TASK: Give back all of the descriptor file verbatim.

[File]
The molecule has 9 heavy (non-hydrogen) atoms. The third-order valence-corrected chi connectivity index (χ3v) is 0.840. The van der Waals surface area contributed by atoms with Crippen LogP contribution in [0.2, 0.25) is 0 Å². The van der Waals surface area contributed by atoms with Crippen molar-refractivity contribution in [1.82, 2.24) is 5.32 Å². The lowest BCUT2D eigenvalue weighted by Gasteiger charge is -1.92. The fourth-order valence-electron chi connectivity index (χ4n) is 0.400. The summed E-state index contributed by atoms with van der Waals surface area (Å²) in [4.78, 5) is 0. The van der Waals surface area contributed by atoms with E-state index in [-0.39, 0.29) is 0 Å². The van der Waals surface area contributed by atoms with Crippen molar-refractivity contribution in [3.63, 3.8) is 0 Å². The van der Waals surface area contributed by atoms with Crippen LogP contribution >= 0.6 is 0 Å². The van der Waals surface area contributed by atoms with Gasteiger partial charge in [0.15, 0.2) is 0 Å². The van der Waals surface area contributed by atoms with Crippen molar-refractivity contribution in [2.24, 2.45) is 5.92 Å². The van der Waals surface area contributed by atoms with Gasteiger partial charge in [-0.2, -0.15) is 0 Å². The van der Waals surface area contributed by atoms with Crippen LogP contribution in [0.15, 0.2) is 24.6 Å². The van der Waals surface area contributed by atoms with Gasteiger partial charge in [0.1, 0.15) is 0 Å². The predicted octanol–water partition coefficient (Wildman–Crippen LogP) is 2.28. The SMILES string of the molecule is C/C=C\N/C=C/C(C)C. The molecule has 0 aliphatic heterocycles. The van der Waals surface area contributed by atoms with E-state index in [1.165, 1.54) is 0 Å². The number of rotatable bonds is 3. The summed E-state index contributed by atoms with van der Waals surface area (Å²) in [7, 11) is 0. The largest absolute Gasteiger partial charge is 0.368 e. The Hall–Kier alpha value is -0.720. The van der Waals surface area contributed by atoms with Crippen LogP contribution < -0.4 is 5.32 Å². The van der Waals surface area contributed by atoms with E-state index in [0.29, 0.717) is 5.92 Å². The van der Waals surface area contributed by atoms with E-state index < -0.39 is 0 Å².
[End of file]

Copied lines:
The molecule has 9 heavy (non-hydrogen) atoms. The third-order valence-corrected chi connectivity index (χ3v) is 0.840. The van der Waals surface area contributed by atoms with Crippen LogP contribution in [0.2, 0.25) is 0 Å². The van der Waals surface area contributed by atoms with Crippen molar-refractivity contribution in [1.82, 2.24) is 5.32 Å². The lowest BCUT2D eigenvalue weighted by Gasteiger charge is -1.92. The fourth-order valence-electron chi connectivity index (χ4n) is 0.400. The summed E-state index contributed by atoms with van der Waals surface area (Å²) in [4.78, 5) is 0. The van der Waals surface area contributed by atoms with E-state index in [-0.39, 0.29) is 0 Å². The van der Waals surface area contributed by atoms with Crippen molar-refractivity contribution in [3.63, 3.8) is 0 Å². The van der Waals surface area contributed by atoms with Crippen LogP contribution >= 0.6 is 0 Å². The van der Waals surface area contributed by atoms with Gasteiger partial charge in [0.15, 0.2) is 0 Å². The van der Waals surface area contributed by atoms with Crippen molar-refractivity contribution in [2.24, 2.45) is 5.92 Å². The van der Waals surface area contributed by atoms with Gasteiger partial charge in [-0.2, -0.15) is 0 Å². The van der Waals surface area contributed by atoms with Crippen LogP contribution in [0.15, 0.2) is 24.6 Å². The van der Waals surface area contributed by atoms with Gasteiger partial charge in [0.1, 0.15) is 0 Å². The predicted octanol–water partition coefficient (Wildman–Crippen LogP) is 2.28. The SMILES string of the molecule is C/C=C\N/C=C/C(C)C. The molecule has 0 aliphatic heterocycles. The van der Waals surface area contributed by atoms with E-state index in [1.165, 1.54) is 0 Å². The number of rotatable bonds is 3. The summed E-state index contributed by atoms with van der Waals surface area (Å²) in [7, 11) is 0. The largest absolute Gasteiger partial charge is 0.368 e. The Hall–Kier alpha value is -0.720. The van der Waals surface area contributed by atoms with Crippen LogP contribution < -0.4 is 5.32 Å². The van der Waals surface area contributed by atoms with E-state index in [0.29, 0.717) is 5.92 Å². The van der Waals surface area contributed by atoms with E-state index < -0.39 is 0 Å².